Quite how those changes will affect us is not yet known (par for the pre-Brexit course) but the core issue, freedom of movement, could become a thing of the past. To quote a particularly surly Bavarian cop, “das ist nicht gut.” One scenario could see the introduction of an expensive visa system similar to that of the USA, whereby band members would need to apply (and pay, a lot) well in advance for clearance, and pass a number of restrictive measurements. Talk to any independent UK artist who has toured the US, or vice-versa, and they’ll invariably regale you with at least one sorry tale of being refused at customs due to having the incorrect paperwork, or because some over-zealous immigration officer decided that they didn’t like the cut of the drummer’s jib. Oh and the classic, having to cancel their tour because the visas weren’t processed in time. Now imagine having to do that for 27 EU member states. However you cut it, bureaucracy’s a bitch, and Brexit will be nothing if not a red tape parade.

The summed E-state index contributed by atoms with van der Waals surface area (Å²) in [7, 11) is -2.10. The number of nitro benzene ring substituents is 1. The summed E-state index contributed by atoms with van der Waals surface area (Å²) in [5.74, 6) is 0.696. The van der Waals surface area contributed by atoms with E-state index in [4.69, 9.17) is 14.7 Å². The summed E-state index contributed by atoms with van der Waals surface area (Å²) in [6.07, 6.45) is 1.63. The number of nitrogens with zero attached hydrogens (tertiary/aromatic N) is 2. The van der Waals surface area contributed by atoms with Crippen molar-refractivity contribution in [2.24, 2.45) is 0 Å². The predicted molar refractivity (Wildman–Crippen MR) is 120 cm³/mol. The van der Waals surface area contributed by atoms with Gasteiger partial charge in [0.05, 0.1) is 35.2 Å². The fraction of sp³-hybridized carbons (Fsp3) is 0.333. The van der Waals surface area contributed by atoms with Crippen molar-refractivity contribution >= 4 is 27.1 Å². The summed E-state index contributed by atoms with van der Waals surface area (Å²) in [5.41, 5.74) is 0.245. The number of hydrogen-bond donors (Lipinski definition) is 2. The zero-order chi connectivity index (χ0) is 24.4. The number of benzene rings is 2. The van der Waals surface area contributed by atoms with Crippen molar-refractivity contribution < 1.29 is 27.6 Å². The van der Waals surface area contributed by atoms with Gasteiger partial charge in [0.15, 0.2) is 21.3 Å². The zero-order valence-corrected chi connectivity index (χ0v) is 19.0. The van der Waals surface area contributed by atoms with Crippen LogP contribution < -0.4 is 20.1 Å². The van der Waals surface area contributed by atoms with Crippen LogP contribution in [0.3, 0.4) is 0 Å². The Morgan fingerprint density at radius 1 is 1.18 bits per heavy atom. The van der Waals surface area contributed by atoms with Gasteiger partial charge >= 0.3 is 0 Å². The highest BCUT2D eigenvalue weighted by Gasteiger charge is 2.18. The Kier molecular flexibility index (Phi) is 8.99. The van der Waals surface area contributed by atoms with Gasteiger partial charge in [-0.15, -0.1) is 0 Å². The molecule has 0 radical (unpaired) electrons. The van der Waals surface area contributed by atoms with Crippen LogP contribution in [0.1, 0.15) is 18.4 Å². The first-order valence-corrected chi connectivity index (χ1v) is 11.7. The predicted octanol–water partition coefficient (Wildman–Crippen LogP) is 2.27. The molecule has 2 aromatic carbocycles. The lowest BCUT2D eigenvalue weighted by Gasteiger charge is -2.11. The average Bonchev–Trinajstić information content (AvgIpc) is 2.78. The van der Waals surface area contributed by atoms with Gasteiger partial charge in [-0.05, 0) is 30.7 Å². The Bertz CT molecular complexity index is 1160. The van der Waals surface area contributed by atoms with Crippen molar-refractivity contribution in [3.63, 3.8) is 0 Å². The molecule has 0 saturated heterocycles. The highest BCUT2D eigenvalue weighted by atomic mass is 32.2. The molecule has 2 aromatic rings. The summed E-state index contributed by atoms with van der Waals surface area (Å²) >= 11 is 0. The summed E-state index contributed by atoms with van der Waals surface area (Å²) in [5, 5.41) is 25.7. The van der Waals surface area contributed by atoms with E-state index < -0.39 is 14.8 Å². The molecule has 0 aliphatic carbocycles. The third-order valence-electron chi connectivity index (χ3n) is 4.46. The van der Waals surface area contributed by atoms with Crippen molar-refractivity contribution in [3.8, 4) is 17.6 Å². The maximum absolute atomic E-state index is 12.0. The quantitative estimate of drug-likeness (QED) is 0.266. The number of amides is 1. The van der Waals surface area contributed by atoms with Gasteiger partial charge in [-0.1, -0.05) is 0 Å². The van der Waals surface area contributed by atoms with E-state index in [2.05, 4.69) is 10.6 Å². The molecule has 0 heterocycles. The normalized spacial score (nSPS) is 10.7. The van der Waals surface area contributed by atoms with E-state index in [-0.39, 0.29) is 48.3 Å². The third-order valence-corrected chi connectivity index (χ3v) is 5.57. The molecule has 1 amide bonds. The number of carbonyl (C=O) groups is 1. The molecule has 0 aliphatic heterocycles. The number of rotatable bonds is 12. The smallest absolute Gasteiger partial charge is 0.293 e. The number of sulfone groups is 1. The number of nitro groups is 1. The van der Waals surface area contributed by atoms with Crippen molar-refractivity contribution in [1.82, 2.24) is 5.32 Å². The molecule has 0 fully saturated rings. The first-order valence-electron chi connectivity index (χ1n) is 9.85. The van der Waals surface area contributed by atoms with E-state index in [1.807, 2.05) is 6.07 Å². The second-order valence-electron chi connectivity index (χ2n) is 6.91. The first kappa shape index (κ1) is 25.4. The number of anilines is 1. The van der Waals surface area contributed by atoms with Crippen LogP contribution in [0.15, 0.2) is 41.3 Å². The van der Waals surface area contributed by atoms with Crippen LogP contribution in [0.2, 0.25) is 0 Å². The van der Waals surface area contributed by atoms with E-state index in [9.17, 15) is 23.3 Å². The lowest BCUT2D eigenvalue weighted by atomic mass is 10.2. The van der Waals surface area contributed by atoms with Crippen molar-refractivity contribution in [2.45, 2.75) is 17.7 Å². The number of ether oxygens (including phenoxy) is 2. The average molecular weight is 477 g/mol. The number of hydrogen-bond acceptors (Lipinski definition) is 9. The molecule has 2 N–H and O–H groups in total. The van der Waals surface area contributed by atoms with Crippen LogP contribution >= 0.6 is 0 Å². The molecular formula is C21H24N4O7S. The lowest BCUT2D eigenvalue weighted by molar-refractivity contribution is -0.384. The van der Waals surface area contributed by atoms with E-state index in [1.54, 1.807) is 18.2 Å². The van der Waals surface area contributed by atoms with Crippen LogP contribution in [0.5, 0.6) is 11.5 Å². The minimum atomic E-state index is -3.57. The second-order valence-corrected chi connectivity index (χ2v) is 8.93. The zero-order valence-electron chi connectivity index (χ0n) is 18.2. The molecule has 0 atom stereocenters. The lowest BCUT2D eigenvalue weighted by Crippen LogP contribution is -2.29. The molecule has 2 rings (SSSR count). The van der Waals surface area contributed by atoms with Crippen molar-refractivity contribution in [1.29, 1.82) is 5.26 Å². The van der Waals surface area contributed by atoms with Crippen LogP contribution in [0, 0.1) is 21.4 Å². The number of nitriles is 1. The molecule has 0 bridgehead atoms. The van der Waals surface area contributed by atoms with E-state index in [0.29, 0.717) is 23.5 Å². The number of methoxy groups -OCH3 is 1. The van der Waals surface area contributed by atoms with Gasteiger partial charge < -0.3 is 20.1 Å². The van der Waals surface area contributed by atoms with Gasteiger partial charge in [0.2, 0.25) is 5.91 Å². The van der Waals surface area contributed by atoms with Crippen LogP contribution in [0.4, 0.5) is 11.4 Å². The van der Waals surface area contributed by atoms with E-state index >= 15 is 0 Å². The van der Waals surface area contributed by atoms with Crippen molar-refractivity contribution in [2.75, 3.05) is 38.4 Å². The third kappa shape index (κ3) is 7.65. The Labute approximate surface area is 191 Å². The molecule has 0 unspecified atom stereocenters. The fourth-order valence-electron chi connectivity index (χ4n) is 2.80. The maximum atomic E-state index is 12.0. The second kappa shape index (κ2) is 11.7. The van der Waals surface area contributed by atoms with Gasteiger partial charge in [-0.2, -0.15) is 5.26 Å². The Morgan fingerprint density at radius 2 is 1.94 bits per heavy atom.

Another unwelcome possibility is the re-introduction of the Carnet: essentially, a passport for your musical equipment. Certain Eastern European countries with hard borders still operate under this system. It’s complicated, costly and bothersome, and requires travelling musicians to account for every single musical and merchandise item in their touring cache. Non-EU nation, Switzerland, is a best-case scenario although they are still part of the single market. Passing through isn’t too difficult but some border guards will slap an arbitrary levy on all of a touring entourage’s merchandise, regardless of how much is subsequently sold. Not exactly fair practice but it’s hard to argue when they’re holding all the cards, and your hard-earned merch.